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  #1  
Old 10-09-2017, 01:29 PM
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El Conquistador El Conquistador is offline
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Default What is this chord>

I often use (what I call) a passing chord from A to wherever.

I go from A (X02220) to ? (X12020). What is this chord?

Steve
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Old 10-09-2017, 01:39 PM
Cochese Cochese is offline
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B flat dim7th
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Old 10-09-2017, 03:13 PM
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Perfect! Thanks.

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Old 10-09-2017, 04:04 PM
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Originally Posted by El Conquistador View Post
I often use (what I call) a passing chord from A to wherever.

I go from A (X02220) to ? (X12020). What is this chord?

Steve
I really like this jamplay tool for figuring out things like that. https://www.jamplay.com/tools/guitar-chord-finder/
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Old 10-09-2017, 09:25 PM
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beats me, im no musician, this could be number of different chords depending on the inversion- this has the note structure of a G diminished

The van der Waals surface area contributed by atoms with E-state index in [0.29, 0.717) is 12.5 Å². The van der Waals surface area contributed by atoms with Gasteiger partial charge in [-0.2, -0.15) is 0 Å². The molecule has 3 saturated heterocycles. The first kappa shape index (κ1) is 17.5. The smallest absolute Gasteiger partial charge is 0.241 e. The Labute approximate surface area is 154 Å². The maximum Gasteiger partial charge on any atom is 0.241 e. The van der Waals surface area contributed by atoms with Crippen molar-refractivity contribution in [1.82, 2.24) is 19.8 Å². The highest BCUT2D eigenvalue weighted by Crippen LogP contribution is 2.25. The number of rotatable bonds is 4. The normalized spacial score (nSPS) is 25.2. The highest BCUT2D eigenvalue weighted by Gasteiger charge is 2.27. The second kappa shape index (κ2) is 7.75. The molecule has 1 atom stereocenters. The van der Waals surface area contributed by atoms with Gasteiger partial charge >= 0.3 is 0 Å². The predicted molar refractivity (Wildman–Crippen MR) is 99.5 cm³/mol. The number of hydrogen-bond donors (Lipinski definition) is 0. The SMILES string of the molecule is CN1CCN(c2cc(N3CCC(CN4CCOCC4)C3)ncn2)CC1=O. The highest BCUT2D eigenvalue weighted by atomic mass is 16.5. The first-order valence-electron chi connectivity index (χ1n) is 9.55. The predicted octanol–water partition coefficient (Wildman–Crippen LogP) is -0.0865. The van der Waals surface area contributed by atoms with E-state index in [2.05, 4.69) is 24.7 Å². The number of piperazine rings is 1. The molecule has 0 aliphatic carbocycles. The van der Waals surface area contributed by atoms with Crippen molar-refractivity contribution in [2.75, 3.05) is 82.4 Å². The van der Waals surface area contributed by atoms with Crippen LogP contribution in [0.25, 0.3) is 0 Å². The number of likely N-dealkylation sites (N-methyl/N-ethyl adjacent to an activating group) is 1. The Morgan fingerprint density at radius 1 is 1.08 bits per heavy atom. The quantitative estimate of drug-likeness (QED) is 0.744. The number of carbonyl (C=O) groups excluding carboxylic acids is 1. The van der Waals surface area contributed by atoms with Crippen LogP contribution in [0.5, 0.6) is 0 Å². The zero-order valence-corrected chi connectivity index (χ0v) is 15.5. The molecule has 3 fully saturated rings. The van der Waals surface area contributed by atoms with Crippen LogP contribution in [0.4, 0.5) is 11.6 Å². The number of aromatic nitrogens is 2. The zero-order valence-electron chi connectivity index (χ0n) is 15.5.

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Old 10-10-2017, 01:56 AM
JerrysGuitarBar JerrysGuitarBar is offline
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Just to let my pedantic side come out, it's usually named A#dim7. You're probably using it as a passing chord to link A to Bm? It's a favourite trick of James Taylor in the key of D, among others. Shower the People, for example.

(A)Foolish pride (A#dim7) When you're (Bm) all by

In the key of E it can join A to B7, as in Blue Christmas:

(A) Christmas of (A#dim7) white, ah but (B7) I'll have a ...

Last edited by JerrysGuitarBar; 10-10-2017 at 04:20 AM.
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Old 10-10-2017, 06:37 AM
JonPR JonPR is offline
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Quote:
Originally Posted by El Conquistador View Post
I often use (what I call) a passing chord from A to wherever.

I go from A (X02220) to ? (X12020). What is this chord?

Steve
As mentioned, it's where it's going that could determine the best name for the chord.
It's certainly a dim7 of some kind, and could be named after any of its notes (with some enharmonic flexibility too).

As jerry says,if it's heading for a B-root chord (B major, Bm, B7), then the theoretically correct name is A#dim7, because A#dim7 is the vii chord from B (harmonic) minor. So it naturally resolves to Bm,and can be borrowed to resolve to B major. The notes (stacked in 3rds on the root) are A# C# E G, and A#-G is the defining "diminished 7th" interval (half-step less than a minor 7th).

Given that you're starting from A, that's the most likely identity of the chord.

But as it's a symmetrical chord, it can go three other ways, acting as vii to three other chords (again, major or minor in each case).